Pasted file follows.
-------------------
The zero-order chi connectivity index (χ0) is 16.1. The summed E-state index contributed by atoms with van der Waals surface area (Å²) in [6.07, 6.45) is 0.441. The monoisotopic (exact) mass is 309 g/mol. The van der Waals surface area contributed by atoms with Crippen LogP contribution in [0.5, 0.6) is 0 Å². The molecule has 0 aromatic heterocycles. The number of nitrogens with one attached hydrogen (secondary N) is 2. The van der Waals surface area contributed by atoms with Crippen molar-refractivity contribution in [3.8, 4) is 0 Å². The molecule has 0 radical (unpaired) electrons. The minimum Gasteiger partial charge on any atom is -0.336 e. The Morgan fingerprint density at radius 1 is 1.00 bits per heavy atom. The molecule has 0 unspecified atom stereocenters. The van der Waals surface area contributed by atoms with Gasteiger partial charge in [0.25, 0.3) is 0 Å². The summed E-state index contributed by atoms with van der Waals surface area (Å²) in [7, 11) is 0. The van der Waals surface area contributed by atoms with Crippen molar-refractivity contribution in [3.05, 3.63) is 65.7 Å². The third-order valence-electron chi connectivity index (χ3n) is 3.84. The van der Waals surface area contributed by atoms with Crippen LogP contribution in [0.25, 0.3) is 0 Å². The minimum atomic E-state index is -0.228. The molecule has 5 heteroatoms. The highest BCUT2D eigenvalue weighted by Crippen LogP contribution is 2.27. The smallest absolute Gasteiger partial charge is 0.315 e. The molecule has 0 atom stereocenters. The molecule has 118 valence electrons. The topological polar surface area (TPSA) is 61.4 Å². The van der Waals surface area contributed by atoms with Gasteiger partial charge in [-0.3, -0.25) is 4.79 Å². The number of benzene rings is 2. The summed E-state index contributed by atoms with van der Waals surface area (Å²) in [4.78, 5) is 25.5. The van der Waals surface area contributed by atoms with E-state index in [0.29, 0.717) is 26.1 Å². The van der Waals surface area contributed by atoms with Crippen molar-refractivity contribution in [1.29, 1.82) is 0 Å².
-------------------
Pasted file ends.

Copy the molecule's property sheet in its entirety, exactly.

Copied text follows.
The zero-order chi connectivity index (χ0) is 16.1. The summed E-state index contributed by atoms with van der Waals surface area (Å²) in [6.07, 6.45) is 0.441. The monoisotopic (exact) mass is 309 g/mol. The van der Waals surface area contributed by atoms with Crippen LogP contribution in [0.5, 0.6) is 0 Å². The molecule has 0 aromatic heterocycles. The number of nitrogens with one attached hydrogen (secondary N) is 2. The van der Waals surface area contributed by atoms with Crippen molar-refractivity contribution in [3.8, 4) is 0 Å². The molecule has 0 radical (unpaired) electrons. The minimum Gasteiger partial charge on any atom is -0.336 e. The Morgan fingerprint density at radius 1 is 1.00 bits per heavy atom. The molecule has 0 unspecified atom stereocenters. The van der Waals surface area contributed by atoms with Gasteiger partial charge in [0.25, 0.3) is 0 Å². The summed E-state index contributed by atoms with van der Waals surface area (Å²) in [7, 11) is 0. The van der Waals surface area contributed by atoms with Crippen molar-refractivity contribution in [3.05, 3.63) is 65.7 Å². The third-order valence-electron chi connectivity index (χ3n) is 3.84. The van der Waals surface area contributed by atoms with Crippen LogP contribution in [0.25, 0.3) is 0 Å². The minimum atomic E-state index is -0.228. The molecule has 5 heteroatoms. The highest BCUT2D eigenvalue weighted by Crippen LogP contribution is 2.27. The smallest absolute Gasteiger partial charge is 0.315 e. The molecule has 0 atom stereocenters. The molecule has 118 valence electrons. The topological polar surface area (TPSA) is 61.4 Å². The van der Waals surface area contributed by atoms with Gasteiger partial charge in [-0.3, -0.25) is 4.79 Å². The number of benzene rings is 2. The summed E-state index contributed by atoms with van der Waals surface area (Å²) in [4.78, 5) is 25.5. The van der Waals surface area contributed by atoms with E-state index in [0.29, 0.717) is 26.1 Å². The van der Waals surface area contributed by atoms with Crippen molar-refractivity contribution in [1.29, 1.82) is 0 Å².